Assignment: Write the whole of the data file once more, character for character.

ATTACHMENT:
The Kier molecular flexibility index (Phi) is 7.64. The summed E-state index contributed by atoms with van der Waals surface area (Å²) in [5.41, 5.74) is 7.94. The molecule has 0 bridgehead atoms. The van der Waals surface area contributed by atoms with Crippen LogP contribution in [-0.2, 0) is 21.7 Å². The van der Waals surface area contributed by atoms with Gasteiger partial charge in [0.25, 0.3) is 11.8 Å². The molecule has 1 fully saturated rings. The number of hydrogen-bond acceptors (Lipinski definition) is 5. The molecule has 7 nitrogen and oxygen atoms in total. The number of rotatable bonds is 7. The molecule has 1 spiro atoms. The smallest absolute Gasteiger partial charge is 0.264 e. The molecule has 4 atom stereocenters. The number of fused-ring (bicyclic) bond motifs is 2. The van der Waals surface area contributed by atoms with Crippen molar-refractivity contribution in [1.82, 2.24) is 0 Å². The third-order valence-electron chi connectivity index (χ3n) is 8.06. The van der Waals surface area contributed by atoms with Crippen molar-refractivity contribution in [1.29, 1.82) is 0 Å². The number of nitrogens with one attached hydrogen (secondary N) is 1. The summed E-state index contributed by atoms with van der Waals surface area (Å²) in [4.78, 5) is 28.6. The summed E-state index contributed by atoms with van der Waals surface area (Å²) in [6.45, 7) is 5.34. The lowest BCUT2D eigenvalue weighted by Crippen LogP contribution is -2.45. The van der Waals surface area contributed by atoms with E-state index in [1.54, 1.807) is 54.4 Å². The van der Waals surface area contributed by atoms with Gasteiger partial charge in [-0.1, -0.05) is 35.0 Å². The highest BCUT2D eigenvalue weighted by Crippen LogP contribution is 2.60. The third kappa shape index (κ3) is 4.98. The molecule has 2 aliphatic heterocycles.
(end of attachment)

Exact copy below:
The Kier molecular flexibility index (Phi) is 7.64. The summed E-state index contributed by atoms with van der Waals surface area (Å²) in [5.41, 5.74) is 7.94. The molecule has 0 bridgehead atoms. The van der Waals surface area contributed by atoms with Crippen LogP contribution in [-0.2, 0) is 21.7 Å². The van der Waals surface area contributed by atoms with Gasteiger partial charge in [0.25, 0.3) is 11.8 Å². The molecule has 1 fully saturated rings. The number of hydrogen-bond acceptors (Lipinski definition) is 5. The molecule has 7 nitrogen and oxygen atoms in total. The number of rotatable bonds is 7. The molecule has 1 spiro atoms. The smallest absolute Gasteiger partial charge is 0.264 e. The molecule has 4 atom stereocenters. The number of fused-ring (bicyclic) bond motifs is 2. The van der Waals surface area contributed by atoms with Crippen molar-refractivity contribution in [1.82, 2.24) is 0 Å². The third-order valence-electron chi connectivity index (χ3n) is 8.06. The van der Waals surface area contributed by atoms with Crippen molar-refractivity contribution in [1.29, 1.82) is 0 Å². The number of nitrogens with one attached hydrogen (secondary N) is 1. The summed E-state index contributed by atoms with van der Waals surface area (Å²) in [4.78, 5) is 28.6. The summed E-state index contributed by atoms with van der Waals surface area (Å²) in [6.45, 7) is 5.34. The lowest BCUT2D eigenvalue weighted by Crippen LogP contribution is -2.45. The van der Waals surface area contributed by atoms with E-state index in [1.54, 1.807) is 54.4 Å². The van der Waals surface area contributed by atoms with Gasteiger partial charge in [-0.1, -0.05) is 35.0 Å². The highest BCUT2D eigenvalue weighted by Crippen LogP contribution is 2.60. The third kappa shape index (κ3) is 4.98. The molecule has 2 aliphatic heterocycles.